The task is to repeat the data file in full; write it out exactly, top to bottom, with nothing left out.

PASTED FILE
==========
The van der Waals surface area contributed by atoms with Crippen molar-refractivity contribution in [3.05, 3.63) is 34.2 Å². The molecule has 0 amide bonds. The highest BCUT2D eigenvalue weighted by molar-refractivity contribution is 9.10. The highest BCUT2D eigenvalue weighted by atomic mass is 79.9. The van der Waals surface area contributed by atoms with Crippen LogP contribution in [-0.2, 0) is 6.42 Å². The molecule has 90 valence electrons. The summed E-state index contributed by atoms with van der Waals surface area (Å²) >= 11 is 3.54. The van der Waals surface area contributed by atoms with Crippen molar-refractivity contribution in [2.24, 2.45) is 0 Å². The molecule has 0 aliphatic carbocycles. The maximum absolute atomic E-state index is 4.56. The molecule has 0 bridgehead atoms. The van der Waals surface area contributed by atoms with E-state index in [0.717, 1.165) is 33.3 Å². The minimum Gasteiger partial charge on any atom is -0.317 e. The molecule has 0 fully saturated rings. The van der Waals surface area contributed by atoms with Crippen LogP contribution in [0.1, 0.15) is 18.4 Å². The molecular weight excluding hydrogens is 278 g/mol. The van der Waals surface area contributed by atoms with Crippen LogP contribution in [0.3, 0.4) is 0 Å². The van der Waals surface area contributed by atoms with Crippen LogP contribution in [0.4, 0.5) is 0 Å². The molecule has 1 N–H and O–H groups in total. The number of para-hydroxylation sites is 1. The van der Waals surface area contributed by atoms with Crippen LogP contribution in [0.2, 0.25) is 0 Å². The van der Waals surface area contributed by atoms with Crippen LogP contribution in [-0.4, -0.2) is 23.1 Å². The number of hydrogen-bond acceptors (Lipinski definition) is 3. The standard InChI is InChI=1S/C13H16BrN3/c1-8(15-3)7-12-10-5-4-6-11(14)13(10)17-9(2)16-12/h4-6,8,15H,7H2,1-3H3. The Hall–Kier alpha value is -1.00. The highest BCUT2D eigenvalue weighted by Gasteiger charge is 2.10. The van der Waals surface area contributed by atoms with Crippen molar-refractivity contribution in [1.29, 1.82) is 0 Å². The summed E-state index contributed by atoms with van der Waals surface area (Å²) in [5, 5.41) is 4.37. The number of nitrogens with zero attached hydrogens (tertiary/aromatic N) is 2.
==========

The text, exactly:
The van der Waals surface area contributed by atoms with Crippen molar-refractivity contribution in [3.05, 3.63) is 34.2 Å². The molecule has 0 amide bonds. The highest BCUT2D eigenvalue weighted by molar-refractivity contribution is 9.10. The highest BCUT2D eigenvalue weighted by atomic mass is 79.9. The van der Waals surface area contributed by atoms with Crippen LogP contribution in [-0.2, 0) is 6.42 Å². The molecule has 90 valence electrons. The summed E-state index contributed by atoms with van der Waals surface area (Å²) >= 11 is 3.54. The van der Waals surface area contributed by atoms with Crippen molar-refractivity contribution in [2.24, 2.45) is 0 Å². The molecule has 0 aliphatic carbocycles. The maximum absolute atomic E-state index is 4.56. The molecule has 0 bridgehead atoms. The van der Waals surface area contributed by atoms with E-state index in [0.717, 1.165) is 33.3 Å². The minimum Gasteiger partial charge on any atom is -0.317 e. The molecule has 0 fully saturated rings. The van der Waals surface area contributed by atoms with Crippen LogP contribution in [0.1, 0.15) is 18.4 Å². The molecular weight excluding hydrogens is 278 g/mol. The van der Waals surface area contributed by atoms with Crippen LogP contribution in [0.3, 0.4) is 0 Å². The van der Waals surface area contributed by atoms with Crippen LogP contribution in [0.4, 0.5) is 0 Å². The molecule has 1 N–H and O–H groups in total. The number of para-hydroxylation sites is 1. The van der Waals surface area contributed by atoms with Crippen LogP contribution in [0.2, 0.25) is 0 Å². The van der Waals surface area contributed by atoms with Crippen LogP contribution in [-0.4, -0.2) is 23.1 Å². The number of hydrogen-bond acceptors (Lipinski definition) is 3. The standard InChI is InChI=1S/C13H16BrN3/c1-8(15-3)7-12-10-5-4-6-11(14)13(10)17-9(2)16-12/h4-6,8,15H,7H2,1-3H3. The Hall–Kier alpha value is -1.00. The highest BCUT2D eigenvalue weighted by Gasteiger charge is 2.10. The van der Waals surface area contributed by atoms with Crippen molar-refractivity contribution in [1.29, 1.82) is 0 Å². The summed E-state index contributed by atoms with van der Waals surface area (Å²) in [5, 5.41) is 4.37. The number of nitrogens with zero attached hydrogens (tertiary/aromatic N) is 2.